Search results for: structure-and-evolution-of-active-galactic-nuclei

Structure and Evolution of Active Galactic Nuclei

Author : G. Giuricin
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Proceedings of International Meeting held in Trieste, Italy, April 10-13, 1985

Active Galactic Nuclei and Their Role in Galaxy Evolution in the Early Universe

Author : Derek Attewell
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"Galaxy evolution continues to be one of the most active and exciting areas in observational cosmology today. The fundamental mechanisms responsible for transforming the early homogeneous universe into the spectrum of complex structure we see in the local universe remain poorly understood. Active Galactic Nuclei (AGN) are black holes residing in the center of their host galaxy, actively accreting dust and gas. It is suspected that AGN play an important role in galaxy evolution through feedback and the quenching of star formation. From our sample of 50,000 spectroscopic sources, we were successful in measuring the equivalent widths of the O[lll] and Hbeta emission lines for 1226 sources with sigma > 4, and subsequently calculating the indicative line ratio between the two. Utilizing Juneau (2011)'s novel Mass Excitation Diagnostic tool, replacing the [NII]/Halpha line ratio with the comparable stellar mass, we identified 371 active galactic nuclei, comprising 30% of our subsample. Unfortunately we were not able to identify any observable differences between the active population and the remaining star forming galaxies, in both redshift distribution and colour-magnitude space. However we did find that all galaxies, regardless of the ionizing source occupied the blue cloud on the colour-magnitude diagram. Since our quality criteria preferentially selected sources with particularly strong O[lll] emission lines, which are known to have young stellar populations Kauffmann (2003), we therefore have identified a population of young galaxies that have luminous active nuclei residing at their center." --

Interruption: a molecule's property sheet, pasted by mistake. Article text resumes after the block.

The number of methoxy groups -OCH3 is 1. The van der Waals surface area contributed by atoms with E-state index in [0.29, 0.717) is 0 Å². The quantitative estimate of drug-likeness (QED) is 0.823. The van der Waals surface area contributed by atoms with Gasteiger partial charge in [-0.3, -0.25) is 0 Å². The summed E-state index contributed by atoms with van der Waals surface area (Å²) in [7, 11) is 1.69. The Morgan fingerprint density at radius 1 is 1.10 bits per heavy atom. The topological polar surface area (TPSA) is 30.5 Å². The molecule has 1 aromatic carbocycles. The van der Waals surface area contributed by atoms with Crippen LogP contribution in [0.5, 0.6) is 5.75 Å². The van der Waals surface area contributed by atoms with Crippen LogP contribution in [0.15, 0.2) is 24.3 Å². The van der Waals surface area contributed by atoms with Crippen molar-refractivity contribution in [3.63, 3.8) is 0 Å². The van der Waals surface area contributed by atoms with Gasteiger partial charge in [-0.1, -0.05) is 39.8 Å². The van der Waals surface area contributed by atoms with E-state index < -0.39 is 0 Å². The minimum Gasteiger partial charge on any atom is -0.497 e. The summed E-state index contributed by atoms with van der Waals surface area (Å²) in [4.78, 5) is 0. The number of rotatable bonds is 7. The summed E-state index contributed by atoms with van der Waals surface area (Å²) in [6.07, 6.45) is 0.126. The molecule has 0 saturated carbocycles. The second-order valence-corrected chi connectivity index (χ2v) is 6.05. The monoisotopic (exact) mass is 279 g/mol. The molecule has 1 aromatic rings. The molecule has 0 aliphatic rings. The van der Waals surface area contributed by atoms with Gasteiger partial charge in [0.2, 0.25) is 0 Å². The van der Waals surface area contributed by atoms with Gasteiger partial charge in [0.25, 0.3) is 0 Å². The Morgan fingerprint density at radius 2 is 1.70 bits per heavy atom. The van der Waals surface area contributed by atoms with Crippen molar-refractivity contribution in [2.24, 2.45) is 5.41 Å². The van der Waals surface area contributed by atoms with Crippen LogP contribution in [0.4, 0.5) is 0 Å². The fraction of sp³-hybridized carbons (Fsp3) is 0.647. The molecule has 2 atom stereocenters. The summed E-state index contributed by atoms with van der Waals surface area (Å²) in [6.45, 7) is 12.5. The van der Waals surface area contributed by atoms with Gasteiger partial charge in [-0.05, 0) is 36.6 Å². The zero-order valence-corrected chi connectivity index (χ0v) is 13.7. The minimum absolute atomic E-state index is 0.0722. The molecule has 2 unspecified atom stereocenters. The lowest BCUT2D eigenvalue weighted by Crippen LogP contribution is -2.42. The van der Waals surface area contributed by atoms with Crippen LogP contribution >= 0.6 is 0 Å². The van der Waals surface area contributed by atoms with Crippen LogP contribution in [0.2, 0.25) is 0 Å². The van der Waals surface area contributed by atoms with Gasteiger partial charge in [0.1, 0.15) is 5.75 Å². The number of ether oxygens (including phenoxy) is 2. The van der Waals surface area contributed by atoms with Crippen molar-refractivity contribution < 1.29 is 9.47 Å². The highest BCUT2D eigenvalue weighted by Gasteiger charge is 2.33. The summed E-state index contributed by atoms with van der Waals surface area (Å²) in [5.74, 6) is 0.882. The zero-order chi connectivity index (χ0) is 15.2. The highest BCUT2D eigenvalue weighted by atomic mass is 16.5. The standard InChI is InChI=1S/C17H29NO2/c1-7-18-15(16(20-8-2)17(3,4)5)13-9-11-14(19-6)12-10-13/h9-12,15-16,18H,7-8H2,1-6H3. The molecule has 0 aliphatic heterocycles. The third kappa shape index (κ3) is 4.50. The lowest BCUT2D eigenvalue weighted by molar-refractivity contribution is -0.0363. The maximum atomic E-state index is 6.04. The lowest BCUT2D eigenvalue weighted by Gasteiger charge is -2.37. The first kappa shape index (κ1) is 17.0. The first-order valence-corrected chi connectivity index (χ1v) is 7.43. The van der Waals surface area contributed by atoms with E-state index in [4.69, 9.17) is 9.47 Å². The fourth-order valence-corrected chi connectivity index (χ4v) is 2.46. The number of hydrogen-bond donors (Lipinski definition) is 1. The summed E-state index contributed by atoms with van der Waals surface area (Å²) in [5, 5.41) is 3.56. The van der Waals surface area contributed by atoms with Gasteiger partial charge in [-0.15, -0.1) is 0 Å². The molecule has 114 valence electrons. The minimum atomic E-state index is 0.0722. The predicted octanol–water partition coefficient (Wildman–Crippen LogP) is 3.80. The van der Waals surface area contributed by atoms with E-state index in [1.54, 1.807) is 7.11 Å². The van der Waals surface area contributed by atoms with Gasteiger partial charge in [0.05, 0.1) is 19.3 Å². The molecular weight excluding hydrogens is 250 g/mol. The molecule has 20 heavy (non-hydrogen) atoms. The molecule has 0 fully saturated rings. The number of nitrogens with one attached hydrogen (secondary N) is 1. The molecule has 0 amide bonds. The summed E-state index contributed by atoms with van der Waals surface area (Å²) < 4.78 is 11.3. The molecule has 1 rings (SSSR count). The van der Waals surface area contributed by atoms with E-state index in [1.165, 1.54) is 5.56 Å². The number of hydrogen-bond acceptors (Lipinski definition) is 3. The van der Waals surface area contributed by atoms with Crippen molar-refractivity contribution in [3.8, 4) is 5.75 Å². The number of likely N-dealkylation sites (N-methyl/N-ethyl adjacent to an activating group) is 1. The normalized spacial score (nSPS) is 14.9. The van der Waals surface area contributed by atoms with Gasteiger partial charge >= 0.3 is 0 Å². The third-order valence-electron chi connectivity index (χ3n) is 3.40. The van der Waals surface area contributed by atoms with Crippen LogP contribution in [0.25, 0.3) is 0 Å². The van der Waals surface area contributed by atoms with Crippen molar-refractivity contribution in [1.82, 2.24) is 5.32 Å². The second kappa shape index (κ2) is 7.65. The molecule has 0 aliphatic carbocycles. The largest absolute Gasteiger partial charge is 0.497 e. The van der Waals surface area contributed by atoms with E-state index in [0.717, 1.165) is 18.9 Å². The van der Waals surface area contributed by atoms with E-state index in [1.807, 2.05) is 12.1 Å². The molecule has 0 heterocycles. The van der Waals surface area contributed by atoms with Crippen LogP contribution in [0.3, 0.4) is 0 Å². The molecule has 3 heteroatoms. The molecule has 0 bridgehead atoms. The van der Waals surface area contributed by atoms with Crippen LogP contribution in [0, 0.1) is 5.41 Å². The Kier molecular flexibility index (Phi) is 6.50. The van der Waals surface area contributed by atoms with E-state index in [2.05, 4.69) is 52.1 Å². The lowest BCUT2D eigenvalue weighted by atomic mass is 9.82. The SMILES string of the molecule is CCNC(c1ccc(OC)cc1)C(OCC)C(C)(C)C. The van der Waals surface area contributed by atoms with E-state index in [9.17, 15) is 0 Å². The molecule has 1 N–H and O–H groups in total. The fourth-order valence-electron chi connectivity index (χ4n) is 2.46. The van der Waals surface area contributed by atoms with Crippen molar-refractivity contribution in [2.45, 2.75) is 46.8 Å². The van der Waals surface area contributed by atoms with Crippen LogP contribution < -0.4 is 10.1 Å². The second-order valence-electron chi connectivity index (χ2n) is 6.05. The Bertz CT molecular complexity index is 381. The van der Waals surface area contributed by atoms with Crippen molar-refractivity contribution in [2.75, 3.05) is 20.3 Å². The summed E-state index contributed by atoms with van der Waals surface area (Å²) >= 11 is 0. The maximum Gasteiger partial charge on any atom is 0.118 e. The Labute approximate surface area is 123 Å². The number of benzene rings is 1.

The Physics and Evolution of Active Galactic Nuclei

Author : Hagai Netzer
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Research into active galactic nuclei (AGN) – the compact, luminous hearts of many galaxies – is at the forefront of modern astrophysics. Understanding these objects requires extensive knowledge in many different areas: accretion disks, the physics of dust and ionized gas, astronomical spectroscopy, star formation, and the cosmological evolution of galaxies and black holes. This new text by Hagai Netzer, a renowned astronomer and leader in the field, provides a comprehensive introduction to the theory underpinning our study of AGN and the ways that we observe them. It emphasizes the basic physics underlying AGN, the different types of active galaxies and their various components, and the complex interplay between them and other astronomical objects. Recent developments regarding the evolutionary connections between active galaxies and star-forming galaxies are explained in detail. Both graduate students and researchers will benefit from Netzer's authoritative contributions to this exciting field of research.